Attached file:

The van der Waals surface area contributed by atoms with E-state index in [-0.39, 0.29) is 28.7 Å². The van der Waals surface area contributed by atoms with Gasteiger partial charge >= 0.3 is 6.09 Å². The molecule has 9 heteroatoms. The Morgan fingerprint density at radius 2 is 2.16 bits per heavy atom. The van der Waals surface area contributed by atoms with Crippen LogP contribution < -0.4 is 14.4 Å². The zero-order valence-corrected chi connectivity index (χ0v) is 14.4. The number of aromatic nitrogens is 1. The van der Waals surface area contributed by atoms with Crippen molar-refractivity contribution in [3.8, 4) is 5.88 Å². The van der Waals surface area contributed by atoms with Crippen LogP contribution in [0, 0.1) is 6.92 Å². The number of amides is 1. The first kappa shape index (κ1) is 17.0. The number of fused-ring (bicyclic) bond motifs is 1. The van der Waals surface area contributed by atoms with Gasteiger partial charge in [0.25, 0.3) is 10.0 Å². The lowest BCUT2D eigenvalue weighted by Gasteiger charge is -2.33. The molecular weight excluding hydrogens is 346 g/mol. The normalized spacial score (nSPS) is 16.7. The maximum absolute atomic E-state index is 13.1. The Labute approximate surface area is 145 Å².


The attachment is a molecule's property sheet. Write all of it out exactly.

The van der Waals surface area contributed by atoms with E-state index in [-0.39, 0.29) is 28.7 Å². The van der Waals surface area contributed by atoms with Gasteiger partial charge >= 0.3 is 6.09 Å². The molecule has 9 heteroatoms. The Morgan fingerprint density at radius 2 is 2.16 bits per heavy atom. The van der Waals surface area contributed by atoms with Crippen LogP contribution < -0.4 is 14.4 Å². The zero-order valence-corrected chi connectivity index (χ0v) is 14.4. The number of aromatic nitrogens is 1. The van der Waals surface area contributed by atoms with Crippen molar-refractivity contribution in [3.8, 4) is 5.88 Å². The van der Waals surface area contributed by atoms with Crippen LogP contribution in [0, 0.1) is 6.92 Å². The number of amides is 1. The first kappa shape index (κ1) is 17.0. The number of fused-ring (bicyclic) bond motifs is 1. The van der Waals surface area contributed by atoms with Gasteiger partial charge in [0.25, 0.3) is 10.0 Å². The lowest BCUT2D eigenvalue weighted by Gasteiger charge is -2.33. The molecular weight excluding hydrogens is 346 g/mol. The normalized spacial score (nSPS) is 16.7. The maximum absolute atomic E-state index is 13.1. The Labute approximate surface area is 145 Å².